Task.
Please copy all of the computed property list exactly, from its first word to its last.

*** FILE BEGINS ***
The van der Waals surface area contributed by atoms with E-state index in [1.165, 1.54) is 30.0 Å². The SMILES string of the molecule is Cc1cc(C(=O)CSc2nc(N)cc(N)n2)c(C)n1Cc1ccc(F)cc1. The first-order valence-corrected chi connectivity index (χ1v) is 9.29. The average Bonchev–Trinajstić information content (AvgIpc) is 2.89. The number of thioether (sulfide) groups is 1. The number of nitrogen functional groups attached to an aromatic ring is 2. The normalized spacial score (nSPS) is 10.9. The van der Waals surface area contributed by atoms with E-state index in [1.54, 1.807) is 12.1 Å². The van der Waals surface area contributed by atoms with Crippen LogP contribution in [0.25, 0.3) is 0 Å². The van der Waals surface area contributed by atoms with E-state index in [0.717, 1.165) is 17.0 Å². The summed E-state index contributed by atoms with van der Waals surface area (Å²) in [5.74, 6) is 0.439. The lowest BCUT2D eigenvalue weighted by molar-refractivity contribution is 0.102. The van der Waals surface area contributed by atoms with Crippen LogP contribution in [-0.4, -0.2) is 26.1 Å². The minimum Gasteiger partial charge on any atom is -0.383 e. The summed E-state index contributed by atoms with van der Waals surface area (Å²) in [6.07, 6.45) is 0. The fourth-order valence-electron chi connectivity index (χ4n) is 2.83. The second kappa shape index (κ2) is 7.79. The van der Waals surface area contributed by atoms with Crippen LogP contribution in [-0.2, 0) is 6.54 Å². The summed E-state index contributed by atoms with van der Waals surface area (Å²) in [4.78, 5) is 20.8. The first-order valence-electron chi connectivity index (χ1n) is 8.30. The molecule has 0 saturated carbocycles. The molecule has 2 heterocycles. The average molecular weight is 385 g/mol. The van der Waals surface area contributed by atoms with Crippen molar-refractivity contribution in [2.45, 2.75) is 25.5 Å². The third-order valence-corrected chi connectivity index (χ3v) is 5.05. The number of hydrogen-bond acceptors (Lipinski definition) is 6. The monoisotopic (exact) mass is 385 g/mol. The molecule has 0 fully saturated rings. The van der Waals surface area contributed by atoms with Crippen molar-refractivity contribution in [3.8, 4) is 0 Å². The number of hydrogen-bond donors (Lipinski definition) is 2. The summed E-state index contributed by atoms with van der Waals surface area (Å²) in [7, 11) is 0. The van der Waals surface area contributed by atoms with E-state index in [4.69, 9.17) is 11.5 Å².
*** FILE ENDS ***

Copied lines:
The van der Waals surface area contributed by atoms with E-state index in [1.165, 1.54) is 30.0 Å². The SMILES string of the molecule is Cc1cc(C(=O)CSc2nc(N)cc(N)n2)c(C)n1Cc1ccc(F)cc1. The first-order valence-corrected chi connectivity index (χ1v) is 9.29. The average Bonchev–Trinajstić information content (AvgIpc) is 2.89. The number of thioether (sulfide) groups is 1. The number of nitrogen functional groups attached to an aromatic ring is 2. The normalized spacial score (nSPS) is 10.9. The van der Waals surface area contributed by atoms with E-state index in [1.54, 1.807) is 12.1 Å². The van der Waals surface area contributed by atoms with Crippen LogP contribution in [0.25, 0.3) is 0 Å². The van der Waals surface area contributed by atoms with E-state index in [0.717, 1.165) is 17.0 Å². The summed E-state index contributed by atoms with van der Waals surface area (Å²) in [5.74, 6) is 0.439. The lowest BCUT2D eigenvalue weighted by molar-refractivity contribution is 0.102. The van der Waals surface area contributed by atoms with Crippen LogP contribution in [-0.4, -0.2) is 26.1 Å². The minimum Gasteiger partial charge on any atom is -0.383 e. The summed E-state index contributed by atoms with van der Waals surface area (Å²) in [6.07, 6.45) is 0. The fourth-order valence-electron chi connectivity index (χ4n) is 2.83. The second kappa shape index (κ2) is 7.79. The van der Waals surface area contributed by atoms with Crippen LogP contribution in [-0.2, 0) is 6.54 Å². The summed E-state index contributed by atoms with van der Waals surface area (Å²) in [4.78, 5) is 20.8. The first-order valence-electron chi connectivity index (χ1n) is 8.30. The molecule has 0 saturated carbocycles. The molecule has 2 heterocycles. The average molecular weight is 385 g/mol. The van der Waals surface area contributed by atoms with Crippen molar-refractivity contribution in [2.45, 2.75) is 25.5 Å². The third-order valence-corrected chi connectivity index (χ3v) is 5.05. The number of hydrogen-bond acceptors (Lipinski definition) is 6. The monoisotopic (exact) mass is 385 g/mol. The molecule has 0 fully saturated rings. The van der Waals surface area contributed by atoms with Crippen molar-refractivity contribution in [3.8, 4) is 0 Å². The number of hydrogen-bond donors (Lipinski definition) is 2. The summed E-state index contributed by atoms with van der Waals surface area (Å²) in [7, 11) is 0. The van der Waals surface area contributed by atoms with E-state index in [4.69, 9.17) is 11.5 Å².